House Judiciary Committee Chairman John Conyers has renewed his call for a special prosecutor to conduct a criminal inquiry into “war on terror” policies of the Bush administration, including whether “enhanced interrogation techniques” used on alleged terrorist detainees violated international and federal laws against torture.
The recommendation comes amid signs from other senior Democrats that they are shying away from a full-scale investigation, whether by a “truth commission” or a special prosecutor, into possible crimes committed under the authority of President George W. Bush. Congressional Republicans have been adamantly opposed to any inquiry.
Conyers, a Michigan Democrat, included his recommendation to Attorney General Eric Holder in a final report that was quietly released on April 2. Conyers made a similar recommendation in an earlier draft of his report, but this final version includes additional evidence that has surfaced in recent months to support his call for a special prosecutor.
“The Attorney General should appoint a Special Counsel to determine whether there were criminal violations committed pursuant to Bush Administration policies that were undertaken under unreviewable war powers, including enhanced interrogation, extraordinary rendition, and warrantless domestic surveillance,” Conyers’s report said. “In this regard, the report firmly rejects the notion that we should move on from these matters.”
While issuing a statement that accompanied the report, Conyers did not resubmit his formal request for a special prosecutor that he made last year when he and 55 other House Democrats signed a letter to Attorney General Michael Mukasey. Not unexpectedly, Mukasey – a staunch defender of Bush’s theories about expansive presidential powers – ignored the letter.
While Republicans have said they are against any effort to probe the Bush administration’s “war on terror” policies, Democrats also have been cool to the idea. Indeed, in early January, Conyers introduced a resolution, H.R. 104, to establish a national commission on presidential war powers and civil liberties. Two months later, the resolution had attracted a mere 27 co-sponsors.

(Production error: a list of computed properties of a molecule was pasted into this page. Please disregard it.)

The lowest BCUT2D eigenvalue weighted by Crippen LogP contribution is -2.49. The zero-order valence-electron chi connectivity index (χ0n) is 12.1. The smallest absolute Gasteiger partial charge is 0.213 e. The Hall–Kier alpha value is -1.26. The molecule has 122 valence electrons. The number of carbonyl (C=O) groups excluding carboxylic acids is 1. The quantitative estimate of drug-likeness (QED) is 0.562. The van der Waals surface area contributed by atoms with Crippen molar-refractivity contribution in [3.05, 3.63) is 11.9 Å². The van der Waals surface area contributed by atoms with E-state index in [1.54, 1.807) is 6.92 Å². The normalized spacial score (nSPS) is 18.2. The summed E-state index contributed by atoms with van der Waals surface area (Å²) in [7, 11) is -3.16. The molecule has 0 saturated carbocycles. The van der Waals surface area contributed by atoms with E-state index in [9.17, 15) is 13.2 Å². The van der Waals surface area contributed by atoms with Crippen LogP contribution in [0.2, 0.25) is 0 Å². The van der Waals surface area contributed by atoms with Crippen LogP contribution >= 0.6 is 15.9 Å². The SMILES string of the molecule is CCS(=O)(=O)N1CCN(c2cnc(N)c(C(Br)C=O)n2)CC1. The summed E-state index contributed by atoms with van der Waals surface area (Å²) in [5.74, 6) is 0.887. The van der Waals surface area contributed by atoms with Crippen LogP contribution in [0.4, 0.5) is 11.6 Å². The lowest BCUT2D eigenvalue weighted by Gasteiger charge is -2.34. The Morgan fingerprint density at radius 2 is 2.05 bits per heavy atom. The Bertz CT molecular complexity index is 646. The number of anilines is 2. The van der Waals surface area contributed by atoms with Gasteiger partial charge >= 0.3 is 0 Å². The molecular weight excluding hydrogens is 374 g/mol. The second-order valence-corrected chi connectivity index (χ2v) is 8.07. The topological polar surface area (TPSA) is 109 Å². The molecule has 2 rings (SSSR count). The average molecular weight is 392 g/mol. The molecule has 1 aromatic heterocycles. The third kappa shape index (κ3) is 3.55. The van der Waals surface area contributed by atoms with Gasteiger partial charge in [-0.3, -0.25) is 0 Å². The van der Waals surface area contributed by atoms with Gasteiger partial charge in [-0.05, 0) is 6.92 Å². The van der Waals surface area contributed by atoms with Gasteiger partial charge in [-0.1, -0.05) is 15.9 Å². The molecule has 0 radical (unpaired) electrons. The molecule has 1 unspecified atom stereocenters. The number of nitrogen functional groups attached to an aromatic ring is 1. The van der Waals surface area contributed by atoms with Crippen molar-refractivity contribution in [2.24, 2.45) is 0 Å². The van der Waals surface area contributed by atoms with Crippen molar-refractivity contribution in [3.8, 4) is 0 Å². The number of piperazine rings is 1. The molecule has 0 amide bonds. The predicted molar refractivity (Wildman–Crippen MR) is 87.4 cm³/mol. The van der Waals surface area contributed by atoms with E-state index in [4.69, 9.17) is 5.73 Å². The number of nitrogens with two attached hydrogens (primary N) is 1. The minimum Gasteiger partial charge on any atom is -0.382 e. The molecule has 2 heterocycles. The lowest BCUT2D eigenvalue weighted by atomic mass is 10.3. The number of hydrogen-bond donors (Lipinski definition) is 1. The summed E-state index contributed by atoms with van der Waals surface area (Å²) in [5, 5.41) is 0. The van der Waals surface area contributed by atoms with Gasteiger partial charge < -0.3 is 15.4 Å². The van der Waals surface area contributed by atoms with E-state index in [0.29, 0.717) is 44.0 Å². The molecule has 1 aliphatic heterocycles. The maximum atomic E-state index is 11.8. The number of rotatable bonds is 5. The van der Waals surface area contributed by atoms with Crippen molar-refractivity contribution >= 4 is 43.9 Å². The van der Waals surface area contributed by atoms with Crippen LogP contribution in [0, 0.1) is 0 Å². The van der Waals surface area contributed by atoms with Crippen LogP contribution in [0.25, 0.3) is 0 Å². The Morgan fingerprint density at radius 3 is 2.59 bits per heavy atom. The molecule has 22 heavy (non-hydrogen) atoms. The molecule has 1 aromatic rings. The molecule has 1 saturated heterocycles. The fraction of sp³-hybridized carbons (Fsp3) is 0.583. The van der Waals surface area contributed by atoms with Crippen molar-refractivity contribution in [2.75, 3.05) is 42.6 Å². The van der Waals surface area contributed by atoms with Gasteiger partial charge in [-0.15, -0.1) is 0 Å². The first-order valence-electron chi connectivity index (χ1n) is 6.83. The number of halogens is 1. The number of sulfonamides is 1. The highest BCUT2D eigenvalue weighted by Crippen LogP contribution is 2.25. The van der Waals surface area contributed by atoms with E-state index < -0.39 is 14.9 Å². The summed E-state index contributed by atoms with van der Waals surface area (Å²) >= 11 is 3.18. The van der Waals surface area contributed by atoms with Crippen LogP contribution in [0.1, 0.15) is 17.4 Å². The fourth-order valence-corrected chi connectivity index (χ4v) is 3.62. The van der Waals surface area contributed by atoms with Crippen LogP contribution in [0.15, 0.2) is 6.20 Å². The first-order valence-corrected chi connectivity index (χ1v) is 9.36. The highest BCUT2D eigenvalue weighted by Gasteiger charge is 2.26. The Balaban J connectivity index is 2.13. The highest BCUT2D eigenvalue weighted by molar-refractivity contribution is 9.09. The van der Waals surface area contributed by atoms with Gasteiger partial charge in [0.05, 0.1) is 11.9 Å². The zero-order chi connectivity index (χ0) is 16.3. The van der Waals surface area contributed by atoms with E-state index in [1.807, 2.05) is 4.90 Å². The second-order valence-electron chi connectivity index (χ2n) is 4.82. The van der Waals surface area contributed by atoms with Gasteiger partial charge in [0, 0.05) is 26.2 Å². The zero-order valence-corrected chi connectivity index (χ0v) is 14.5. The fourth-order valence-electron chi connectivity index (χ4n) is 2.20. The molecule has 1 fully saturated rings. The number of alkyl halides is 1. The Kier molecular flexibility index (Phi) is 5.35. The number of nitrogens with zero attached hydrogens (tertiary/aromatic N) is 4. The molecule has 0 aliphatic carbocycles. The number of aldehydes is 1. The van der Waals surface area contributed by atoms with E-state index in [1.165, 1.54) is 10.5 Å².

Still, the final version of Conyers’s report, entitled “Reining in the Imperial Presidency: Lessons and Recommendations Relating to the Presidency of George W. Bush,” may create some new momentum for holding the Bush administration accountable.
Of the 50 recommendations in the final version of the 541-page report, the appointment of a special prosecutor is the first, with the suggestion that a criminal inquiry should be conducted alongside hearings by a “blue ribbon” panel.
In a statement posted on his Web site, Conyers said the Obama administration needs to follow in the footsteps of a magistrate in Spain who has authorized prosecutors there to investigate possible war crimes by six Bush administration officials who helped create the framework for the torture policies.
"President Obama has taken immediate action to right many of the Bush administration’s wrongs including pledges to disavow torture and close the prison at Guantanamo," Conyers said. “However, the administration still has much to do to restore the rule of law to its rightful place.
“A nonpartisan, independent accounting of what happened must take place, and the new administration must do more to roll back its predecessor’s policies on issues ranging from signing statements to the state secrets privilege."